Two Poems

By Cathleen Cohen

During the Pandemic My Husband Sends for Bonsai Saplings

Unboxed, they sit alert,
longing for forests,
but must wait

as each one takes root
in its own pot.
We slant them towards light,

rare cork trees
that took months to arrive.
But see, they send out

pale leaf shoots
and whisper together.
How long until

they embed here,
form filigree roots,
grow thirsty?

At night I slip downstairs
to sing them show tunes,
even prayers.

Focus

Children toss a yellow ball across the lawn,
directing the eye.

Cousins crowd tables
of canapes and cakes.

I study this old photo, dense
as if filmed underwater.

There’s tension in its depths
and leviathans are trolling,

trolling the oceans and in the sky
plagues circle, disguised as birds,

as many winged creatures.
We gossip, sip wine and

on the green lawn,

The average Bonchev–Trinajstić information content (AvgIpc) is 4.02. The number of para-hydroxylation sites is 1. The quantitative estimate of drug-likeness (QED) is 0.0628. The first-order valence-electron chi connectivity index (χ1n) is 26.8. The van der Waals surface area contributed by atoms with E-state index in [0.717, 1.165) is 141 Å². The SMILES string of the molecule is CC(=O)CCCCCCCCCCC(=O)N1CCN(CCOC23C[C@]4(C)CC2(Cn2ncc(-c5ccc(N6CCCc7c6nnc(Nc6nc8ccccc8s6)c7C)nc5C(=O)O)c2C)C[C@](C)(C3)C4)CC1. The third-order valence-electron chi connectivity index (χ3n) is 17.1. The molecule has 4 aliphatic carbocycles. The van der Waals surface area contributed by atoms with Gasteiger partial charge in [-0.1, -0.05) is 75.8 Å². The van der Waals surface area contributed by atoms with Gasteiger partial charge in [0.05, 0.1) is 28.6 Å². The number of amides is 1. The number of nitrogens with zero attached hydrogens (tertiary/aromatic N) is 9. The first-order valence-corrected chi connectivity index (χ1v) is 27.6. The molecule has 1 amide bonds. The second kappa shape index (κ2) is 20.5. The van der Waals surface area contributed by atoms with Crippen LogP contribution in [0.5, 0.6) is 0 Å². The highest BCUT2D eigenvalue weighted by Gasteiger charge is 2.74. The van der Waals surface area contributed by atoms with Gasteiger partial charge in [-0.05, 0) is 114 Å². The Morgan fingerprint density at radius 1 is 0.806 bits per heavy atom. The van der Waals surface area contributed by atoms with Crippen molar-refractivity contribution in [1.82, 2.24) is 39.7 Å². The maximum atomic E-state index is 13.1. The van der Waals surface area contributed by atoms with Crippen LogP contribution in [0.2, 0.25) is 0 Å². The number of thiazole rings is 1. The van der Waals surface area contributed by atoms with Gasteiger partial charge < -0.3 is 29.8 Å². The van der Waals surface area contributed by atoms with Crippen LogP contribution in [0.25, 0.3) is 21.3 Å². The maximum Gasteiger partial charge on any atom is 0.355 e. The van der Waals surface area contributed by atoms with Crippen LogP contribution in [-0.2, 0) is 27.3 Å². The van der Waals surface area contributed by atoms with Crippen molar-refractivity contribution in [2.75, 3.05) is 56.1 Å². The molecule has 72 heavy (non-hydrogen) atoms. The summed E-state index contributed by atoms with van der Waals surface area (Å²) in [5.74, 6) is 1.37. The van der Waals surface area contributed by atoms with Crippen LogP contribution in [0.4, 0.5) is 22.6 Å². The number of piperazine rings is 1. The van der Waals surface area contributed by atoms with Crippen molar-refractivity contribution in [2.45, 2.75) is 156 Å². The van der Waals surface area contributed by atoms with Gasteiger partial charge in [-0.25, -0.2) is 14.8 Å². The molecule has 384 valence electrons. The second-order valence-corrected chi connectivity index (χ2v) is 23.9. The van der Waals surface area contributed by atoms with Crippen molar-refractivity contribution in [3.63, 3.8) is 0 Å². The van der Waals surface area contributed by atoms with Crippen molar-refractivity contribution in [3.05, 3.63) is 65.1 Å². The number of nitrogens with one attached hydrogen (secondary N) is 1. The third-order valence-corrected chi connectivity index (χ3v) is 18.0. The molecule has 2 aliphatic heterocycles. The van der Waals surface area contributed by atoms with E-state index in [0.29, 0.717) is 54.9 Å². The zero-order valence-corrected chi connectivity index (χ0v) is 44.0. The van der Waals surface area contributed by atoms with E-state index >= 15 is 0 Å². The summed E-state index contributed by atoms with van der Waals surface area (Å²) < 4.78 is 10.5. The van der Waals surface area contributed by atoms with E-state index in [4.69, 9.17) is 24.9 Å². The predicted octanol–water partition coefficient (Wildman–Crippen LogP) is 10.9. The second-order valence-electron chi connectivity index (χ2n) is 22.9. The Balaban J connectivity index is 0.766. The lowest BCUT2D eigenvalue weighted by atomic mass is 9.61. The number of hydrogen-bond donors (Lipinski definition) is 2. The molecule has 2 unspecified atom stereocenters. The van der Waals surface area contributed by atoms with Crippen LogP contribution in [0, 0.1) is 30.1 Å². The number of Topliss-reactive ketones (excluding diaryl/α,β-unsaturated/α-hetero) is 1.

our tender children.

Cathleen Cohen was the 2019 Poet Laureate of Montgomery County, Pennsylvania. A painter and teacher, she authored Camera Obscura (Moonstone Press) and Etching the Ghost (Atmosphere Press). Her website: cathleencohenart.com.

Writing during the pandemic has been soul-saving, a way to look inward and outward, to gather feelings and thoughts. I’m a teacher, so it was hard not to be with students in person, but I’ve been teaching on zoom and actually had so much time to write this year that I completed a book. What an unexpected gift.

Conversing with others through poems has been essential.

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